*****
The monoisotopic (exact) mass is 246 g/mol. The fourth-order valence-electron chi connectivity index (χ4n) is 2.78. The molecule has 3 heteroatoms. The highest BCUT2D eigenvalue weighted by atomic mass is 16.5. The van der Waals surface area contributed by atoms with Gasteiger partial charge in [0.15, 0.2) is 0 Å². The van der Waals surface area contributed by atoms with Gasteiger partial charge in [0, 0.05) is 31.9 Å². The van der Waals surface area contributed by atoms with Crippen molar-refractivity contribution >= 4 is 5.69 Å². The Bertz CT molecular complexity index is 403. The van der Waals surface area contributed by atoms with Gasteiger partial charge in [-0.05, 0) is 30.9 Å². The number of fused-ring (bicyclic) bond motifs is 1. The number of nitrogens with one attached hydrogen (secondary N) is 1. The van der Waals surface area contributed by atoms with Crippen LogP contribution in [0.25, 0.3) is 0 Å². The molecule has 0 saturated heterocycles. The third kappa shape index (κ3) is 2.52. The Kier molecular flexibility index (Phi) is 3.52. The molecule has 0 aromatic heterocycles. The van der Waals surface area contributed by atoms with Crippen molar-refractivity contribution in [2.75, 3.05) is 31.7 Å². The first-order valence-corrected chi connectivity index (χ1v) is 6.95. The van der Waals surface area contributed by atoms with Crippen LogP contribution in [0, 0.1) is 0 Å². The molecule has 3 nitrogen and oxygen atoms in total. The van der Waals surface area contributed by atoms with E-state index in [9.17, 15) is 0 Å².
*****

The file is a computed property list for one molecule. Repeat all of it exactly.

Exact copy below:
The monoisotopic (exact) mass is 246 g/mol. The fourth-order valence-electron chi connectivity index (χ4n) is 2.78. The molecule has 3 heteroatoms. The highest BCUT2D eigenvalue weighted by atomic mass is 16.5. The van der Waals surface area contributed by atoms with Gasteiger partial charge in [0.15, 0.2) is 0 Å². The van der Waals surface area contributed by atoms with Gasteiger partial charge in [0, 0.05) is 31.9 Å². The van der Waals surface area contributed by atoms with Crippen molar-refractivity contribution >= 4 is 5.69 Å². The Bertz CT molecular complexity index is 403. The van der Waals surface area contributed by atoms with Gasteiger partial charge in [-0.05, 0) is 30.9 Å². The number of fused-ring (bicyclic) bond motifs is 1. The number of nitrogens with one attached hydrogen (secondary N) is 1. The van der Waals surface area contributed by atoms with Crippen LogP contribution in [0.25, 0.3) is 0 Å². The molecule has 0 saturated heterocycles. The third kappa shape index (κ3) is 2.52. The Kier molecular flexibility index (Phi) is 3.52. The molecule has 0 aromatic heterocycles. The van der Waals surface area contributed by atoms with Crippen molar-refractivity contribution in [2.75, 3.05) is 31.7 Å². The first-order valence-corrected chi connectivity index (χ1v) is 6.95. The van der Waals surface area contributed by atoms with Crippen LogP contribution in [0, 0.1) is 0 Å². The molecule has 3 nitrogen and oxygen atoms in total. The van der Waals surface area contributed by atoms with E-state index in [9.17, 15) is 0 Å².